Do you remember John and Sherry Petersik's (in?)famous home renovation blog? They began a year before I started Cake Wrecks, and we all enjoyed that golden age of blogging when money and book deals were plentiful. For some reason I never got into YHL, though. I knew *of* the site, of course, but never clicked over to explore.
Theirs is a story of hard work, success, phenomenal success, and the now-familiar slide into sponsored posts, over-sharing, and the horror of having once-loyal followers turn on you. It's a cautionary tale for anyone who writes online, and a vital perspective shift for everyone else. The internet is a complex beast, and we should all know the dangers before trying to dance with it.
Anyway, I highly recommend the whole article, but this snippet in particular jumped out at me:
“You will not find a single blog with that kind of cult following that doesn’t have a personal connection. But what creates that kind of devoted following can also be problematic. At some point you have to ask: Do you want your life to become your business?”
That's a huge dilemma online, and one I think any blogger with even moderate success is familiar with. As readers we crave that personal connection. We want to KNOW the blogger, warts and all. But at the same time, we can get this feeling of ownership, as if those writers somehow belong to us, or at the very least, work for us. We also expect bloggers we like to always do like-able things, but that's a moving target. Plus the more we like them, the more betrayed we feel when they step out of line.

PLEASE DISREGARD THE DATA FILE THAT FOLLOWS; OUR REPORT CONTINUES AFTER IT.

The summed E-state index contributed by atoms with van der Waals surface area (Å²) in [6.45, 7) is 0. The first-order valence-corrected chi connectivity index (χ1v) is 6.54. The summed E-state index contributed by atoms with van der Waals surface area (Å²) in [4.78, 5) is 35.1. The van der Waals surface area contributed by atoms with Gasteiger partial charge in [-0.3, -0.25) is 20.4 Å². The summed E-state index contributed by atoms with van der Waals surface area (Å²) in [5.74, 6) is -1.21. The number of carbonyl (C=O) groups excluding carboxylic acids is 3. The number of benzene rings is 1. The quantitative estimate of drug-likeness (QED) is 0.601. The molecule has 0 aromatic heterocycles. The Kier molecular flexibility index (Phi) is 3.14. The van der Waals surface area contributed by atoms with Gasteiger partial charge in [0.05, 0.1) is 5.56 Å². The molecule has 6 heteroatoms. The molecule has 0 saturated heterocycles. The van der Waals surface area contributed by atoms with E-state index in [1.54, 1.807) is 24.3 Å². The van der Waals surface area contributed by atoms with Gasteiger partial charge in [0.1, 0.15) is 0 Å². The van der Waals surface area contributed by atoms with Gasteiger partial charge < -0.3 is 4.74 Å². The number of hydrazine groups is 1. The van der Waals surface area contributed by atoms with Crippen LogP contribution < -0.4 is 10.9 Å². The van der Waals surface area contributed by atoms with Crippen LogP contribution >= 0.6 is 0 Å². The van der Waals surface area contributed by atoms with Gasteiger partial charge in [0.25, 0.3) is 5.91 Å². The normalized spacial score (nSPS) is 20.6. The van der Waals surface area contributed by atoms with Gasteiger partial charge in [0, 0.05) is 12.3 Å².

Now throw money into the mix, as bloggers try to make more while advertisers are paying less, and you've got a virtual powder keg.
I don't claim to have the answer, and in fact when I see big blogs fall into a hailstorm of controversy over over-sharing and over-monetizing, it's more than a little scary. I'm often grateful that I don't have those levels of success here on Epbot, because if CW taught me anything, it's that fame brings out the pitch forks, no matter who you are.
At the same time, I love what I do here, and I've never regretted the personal things I've shared on Epbot. I've met many of my closest friends here, been cheered through anxiety struggles, and even received life-changing health advice - all from virtual strangers. It's freaking amazing.
Thanks to this geek community, I'm proud to say my own journey into "over sharing" on the internet has brought me nothing but joy, encouragement, and a deeper sense of meaning. It took me years to reach this level of comfort, of course, and I still try to be smart about it, but now I can't imagine NOT sharing some of my struggles and personal triumphs with all of you.
In fact, that's what I ended up telling that reader: that I eventually reached a point where it felt harder to NOT talk about my anxiety online. Getting it out in the open just felt right. Still scary, of course, but right.
So I guess I'll keep writing what I love to write, sharing what my heart tells me to share, and trust that those of you who stick around are cool with that.
Here's that article again. Go check it out for a good read.